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collected should be entirely lost; as he feels himself culpable for putting off this business to so advanced a period of life, as to leave him but small hopes of accomplishing his intentions.'

In the year 1825 appeared another volume, written by Ethan Smith, Pastor of a Church in Poultney, 2nd Edn. entitled, View of the Hebrews or the Tribes of Israel in America. The great objection to these works, and especially the last, is their lengthyness, the profusion of matter which they contain, frequent repetitions, much of it foreign to the subject, and the disposition shewn to intermis religious views and party zeal, which cannot but be offensive many

readers. The object of the present work is to extract from these and from other sources, as well as from the incidental remarks of our historians, Josephus, Prideaux, Gibbon, Robertson and others, such materials as bear directly upon the point in question, and to arrange them in a clear and concise manner, so as to give a short but conspicuous view of the subject. This has been found by no means an easy task, and may no doubt be improved if another edition should be called for; the materials of a work not being seen in a clear light until they have appeared in a connected form. The Author esteems himself particularly happy in having obtained a sight of a little Hebrew volume, the contents of which are given in the tenth Chapter. They furnish a most satisfactory support and form a valuable conclusion to the materials offered before them.

One of the most respectable authorities, for the manners and customs of this people since the time that they have

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hecome the object of attention to the moderns, is Mr. Adair's, who wrote a History of the Indians about the year 1775. He appears to have paid much attention to them, lived forty years domesticated with the Southern Indians, was a man of great respectability and learning, and left the States soon after he had prepared his manuscript, and escaped to England, on account of the troubles then coming on. This work was afterwards examined by a member of the Congress, who had acted as Indian Agent to the Southward, without his knowing the design of enquiring his opinion of it, and by him found to be correct in all its leading facts. Of this Mr. Boudinot made much

use.

Charlevoix was a Clergyman of high respectability, who spent many years with them and travelled from Canada to the Mississippi at an early day. The Rev. Mr. Brainerd was a man of remarkable piety, and a Missionary to the Crosweek Indians to his death. Dr. Edwards was eminent for piety and learning and was intimately acquainted with them from his youth. Dr. Beatty, a Clergyman of note and established character. Bartram a man well known and respected, who travelled the country of the Southern Indians as a Botanist, a man of discernment and great means of knowledge: and M'Kenzie in the employment of the North-West company, an old trader, the first adventurous explorer of the country from the lake of the woods to the Southern Ocean.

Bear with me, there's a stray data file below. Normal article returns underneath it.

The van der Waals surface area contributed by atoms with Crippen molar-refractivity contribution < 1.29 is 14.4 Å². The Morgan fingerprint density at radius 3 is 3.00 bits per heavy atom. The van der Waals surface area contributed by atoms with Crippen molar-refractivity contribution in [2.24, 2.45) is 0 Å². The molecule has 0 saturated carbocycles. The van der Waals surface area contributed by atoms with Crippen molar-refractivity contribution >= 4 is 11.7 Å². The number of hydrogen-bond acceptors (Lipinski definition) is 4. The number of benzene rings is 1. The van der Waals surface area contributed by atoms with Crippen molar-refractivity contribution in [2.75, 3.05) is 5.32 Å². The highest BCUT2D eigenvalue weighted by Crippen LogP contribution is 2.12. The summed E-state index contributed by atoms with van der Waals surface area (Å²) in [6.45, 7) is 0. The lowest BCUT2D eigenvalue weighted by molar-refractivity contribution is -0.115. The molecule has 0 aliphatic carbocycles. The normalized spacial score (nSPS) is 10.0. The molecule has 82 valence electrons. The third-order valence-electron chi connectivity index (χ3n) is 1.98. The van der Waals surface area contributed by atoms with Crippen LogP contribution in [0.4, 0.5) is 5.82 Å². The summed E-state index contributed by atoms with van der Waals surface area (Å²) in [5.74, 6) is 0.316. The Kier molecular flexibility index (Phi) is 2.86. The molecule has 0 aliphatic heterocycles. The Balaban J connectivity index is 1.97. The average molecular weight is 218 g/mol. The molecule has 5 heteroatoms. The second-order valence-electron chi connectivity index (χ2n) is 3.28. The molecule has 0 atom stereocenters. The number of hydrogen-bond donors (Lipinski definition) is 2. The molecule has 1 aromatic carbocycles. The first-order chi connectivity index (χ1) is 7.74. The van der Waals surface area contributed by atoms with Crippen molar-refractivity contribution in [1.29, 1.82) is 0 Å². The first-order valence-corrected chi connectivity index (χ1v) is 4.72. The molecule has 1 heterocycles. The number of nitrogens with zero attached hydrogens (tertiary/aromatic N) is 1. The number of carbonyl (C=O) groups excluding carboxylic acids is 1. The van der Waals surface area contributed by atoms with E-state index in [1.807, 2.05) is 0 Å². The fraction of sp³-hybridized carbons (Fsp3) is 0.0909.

It has been thought desirable to give in the first place a general outline of the character of the aborigines of America; which, to form a just opinion of them, should

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be taken from what was said or written about them by those persons who were acquainted with them in their original and pure state, before their alliance with Europeans induced new desires and new habits; and, from being the free unlicensed rangers in the vast woods and exten-, sive Savannahs of the new world, they became persecuted and hunted hordes scattered by the pursuits of their invaders, or submitting with an abject and servile spirit to their laws, yielding to the bribery of intoxicating liquors, before unknown among them, and sacrificing each other to the lust and the vengeance of Europeans. The modern character of these wretched people has been indeed widely different from what it was when Columbus first sought their friendship, when Penn forned with them a just and friendly alliance, and when the persecuted and distressed Independents fled from the tyranny of a British Monarch, to seek liberty of conscience and the consolations of religion among a people, who, it will be my business to shew, had themselves fled from a tyrant's grasp, and, in a wide uncultivated, but rich and abundant country, of which they had gained intelligence, hoped to escape the pollutions of an idolatrous people, and worship their God in peace. The first in point of time of these objects, was fully obtained. No tyrant's law could restrain the wandering tribes in a country without inhabitants, capable of supporting hundreds of millions of people. But this very